Canadian GDP slips in February after January growth surge
By Leah Schnurr
OTTAWA (Reuters) - The Canadian economy contracted in February after a strong start to the year, as activity in the manufacturing and natural resource sectors declined, suggesting that low energy prices continue to impede growth.
Data from Statistics Canada on Friday showed gross domestic product fell 0.1 percent in the month, in line with forecasts, after increasing for four months in a row.
While economists had expected to see some give-back from January's unrevised 0.6 percent gain, they still expect relatively strong growth for the first quarter overall.
"Even with that pullback in GDP this morning that was expected ... with March coming in flat you are still looking at 3 percent (first-quarter) GDP," said Richard Gilhooly, head of rates strategy at CIBC Capital Markets.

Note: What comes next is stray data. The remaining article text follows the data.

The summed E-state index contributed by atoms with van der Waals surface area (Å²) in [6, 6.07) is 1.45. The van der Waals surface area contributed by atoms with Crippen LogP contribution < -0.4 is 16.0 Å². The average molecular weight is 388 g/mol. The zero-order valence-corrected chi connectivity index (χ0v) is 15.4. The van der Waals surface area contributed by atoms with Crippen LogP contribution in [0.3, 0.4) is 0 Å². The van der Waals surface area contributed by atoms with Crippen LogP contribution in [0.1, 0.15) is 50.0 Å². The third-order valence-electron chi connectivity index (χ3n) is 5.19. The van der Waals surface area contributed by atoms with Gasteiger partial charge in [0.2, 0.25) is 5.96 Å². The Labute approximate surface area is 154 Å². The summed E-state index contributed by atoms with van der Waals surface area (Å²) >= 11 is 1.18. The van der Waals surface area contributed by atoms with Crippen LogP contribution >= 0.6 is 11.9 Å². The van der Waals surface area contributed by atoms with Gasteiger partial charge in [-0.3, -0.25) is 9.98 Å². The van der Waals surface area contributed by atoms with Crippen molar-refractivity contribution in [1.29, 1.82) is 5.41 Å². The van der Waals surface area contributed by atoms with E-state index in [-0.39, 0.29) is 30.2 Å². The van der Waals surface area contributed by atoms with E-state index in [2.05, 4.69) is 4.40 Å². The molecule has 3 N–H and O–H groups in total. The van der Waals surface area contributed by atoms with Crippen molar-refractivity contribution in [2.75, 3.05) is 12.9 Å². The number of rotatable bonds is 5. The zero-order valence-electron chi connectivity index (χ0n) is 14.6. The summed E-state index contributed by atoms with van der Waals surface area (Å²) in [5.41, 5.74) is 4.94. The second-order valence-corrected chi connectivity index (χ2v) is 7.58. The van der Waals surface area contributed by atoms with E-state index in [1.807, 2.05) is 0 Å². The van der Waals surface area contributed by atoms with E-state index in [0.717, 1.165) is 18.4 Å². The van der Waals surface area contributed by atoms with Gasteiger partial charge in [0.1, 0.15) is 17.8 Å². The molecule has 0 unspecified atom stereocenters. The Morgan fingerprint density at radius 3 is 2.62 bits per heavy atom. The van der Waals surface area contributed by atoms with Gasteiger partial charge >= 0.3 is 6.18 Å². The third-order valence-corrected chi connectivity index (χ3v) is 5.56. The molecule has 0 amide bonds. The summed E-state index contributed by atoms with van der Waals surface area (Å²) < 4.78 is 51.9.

The persistent impact of cheap oil was reflected by February's 0.8 percent drop in the mining, quarrying and oil and gas extraction sector. Support activities for the industry retreated, while extraction of non-conventional oil dropped.
Activity in the manufacturing sector also pulled back after three strong months. Overall, activity in goods-producing industries dropped by 0.6 percent.
Still, weakness in the energy sector is likely to be offset by other exports over the longer-term said Craig Wright, chief economist at the Royal Bank of Canada.
"Growth prospects for 2016 are off to a good start, and it looks like we'll see growth in around that 2-percent range," he said. Continued...